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High Performance Computing is supposed to be something special. Those magnificent, highly specialized screaming silicon eaters that can bitch-slap a Monte Carlo simulation into submission before breakfast and have a DNA sequencing party for lunch, all without producing one bead of sweat on its brow.

They are not supposed to be commonplace or ordinary. They operate in rarified air and are reserved for the biggest and baddest calculations on the planet and those with the requisite business and scientific challenges to feed their insatiable appetite for complex computation.

If everyone could use these majestic computing machines then would that not make them simply every day, run-of-the-mill computers and not “high performance computers”? It is somewhat analogous to the meteorologists that refer to normal rainfall and temperature based upon data that is long overdue for an update. At some point the bar needs to be reset and the new “average” adjusted accordingly. This is what needs to happen in the HPC world as well.

Maybe we need a new term to replace HPC. Oh wait, we tried that already. “High Productivity Computing”…really? Come on guys, we have enough of a credibility problem without using some dumb cliché that by the way isn’t catching on with anyone! The last guy who tried to use that in a meeting with a client hasn’t been heard from since.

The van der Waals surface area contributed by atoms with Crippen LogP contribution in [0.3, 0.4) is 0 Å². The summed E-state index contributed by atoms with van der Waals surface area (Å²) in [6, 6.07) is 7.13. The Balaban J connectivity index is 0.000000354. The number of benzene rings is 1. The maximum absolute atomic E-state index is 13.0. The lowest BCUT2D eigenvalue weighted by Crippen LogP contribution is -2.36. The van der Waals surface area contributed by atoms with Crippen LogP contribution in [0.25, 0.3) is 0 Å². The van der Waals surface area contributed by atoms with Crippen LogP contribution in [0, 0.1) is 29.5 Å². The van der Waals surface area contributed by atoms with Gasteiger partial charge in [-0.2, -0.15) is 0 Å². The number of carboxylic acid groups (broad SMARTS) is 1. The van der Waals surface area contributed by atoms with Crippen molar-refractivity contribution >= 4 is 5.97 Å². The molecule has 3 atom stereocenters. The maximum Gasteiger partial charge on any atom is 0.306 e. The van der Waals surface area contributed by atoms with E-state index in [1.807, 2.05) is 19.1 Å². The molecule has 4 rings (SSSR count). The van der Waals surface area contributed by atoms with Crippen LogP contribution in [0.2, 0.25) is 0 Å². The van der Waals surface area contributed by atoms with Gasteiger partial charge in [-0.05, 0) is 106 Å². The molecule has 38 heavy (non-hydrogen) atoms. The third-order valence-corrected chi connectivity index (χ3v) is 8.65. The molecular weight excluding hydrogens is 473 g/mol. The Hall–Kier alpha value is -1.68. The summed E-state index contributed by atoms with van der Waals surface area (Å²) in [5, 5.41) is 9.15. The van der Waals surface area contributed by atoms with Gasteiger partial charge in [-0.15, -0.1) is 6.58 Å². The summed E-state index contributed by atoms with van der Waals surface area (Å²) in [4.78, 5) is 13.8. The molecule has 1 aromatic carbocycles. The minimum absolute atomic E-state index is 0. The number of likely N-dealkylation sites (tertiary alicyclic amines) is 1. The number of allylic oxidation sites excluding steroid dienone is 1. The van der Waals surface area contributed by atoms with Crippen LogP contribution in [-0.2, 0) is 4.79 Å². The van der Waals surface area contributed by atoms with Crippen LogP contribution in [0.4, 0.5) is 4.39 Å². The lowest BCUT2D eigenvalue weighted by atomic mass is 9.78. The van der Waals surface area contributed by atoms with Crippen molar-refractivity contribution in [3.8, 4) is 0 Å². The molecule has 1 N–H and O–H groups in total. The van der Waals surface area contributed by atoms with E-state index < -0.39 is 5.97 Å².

The problem is that everyone wants “high performance” (and productivity) computing. Have you ever heard anyone say they want LPC (low performance or productivity computing)?

No, we here at Acme Corp. prefer our low performance, low productivity machines, thank you. Our cloud computing strategy is to send Maynard up in a hot air balloon with an abacus. According to the company’s CEO, Jethro Bodine, “Ways we figer, he oughts to be done cipher’n the books by ‘coon hunt’n seezun”. The company plans to migrate to a compute-free work environment by 2014 and Bodine went on to say “we am gonna save a enuf money to git Granny a new set of wood teeth cuz her old wuns smells reel bad.”

In reality, almost every modern-day computer is “HPC capable” relatively speaking. Even laptops have multi-core processors. Just add some parallel-optimized code and voila, HPC in your lap (well sort of), but you get the point. The bar simply needs to be reset.

The term HPC needs to be restored to the level of honor and respect it once had. Just the mention of HPC used to evoke images of semi-mad scientists in lab coats working on complex problems beyond the imagination of mere mortals in computer rooms buried deep in the Cheyenne mountain range. They would emerge only annually to be treated for radiation poisoning and then return to their super-secret computing lair to work on solving the world’s most difficult problems on the biggest, baddest computers on the planet.

This is the domain of High Performance Computing!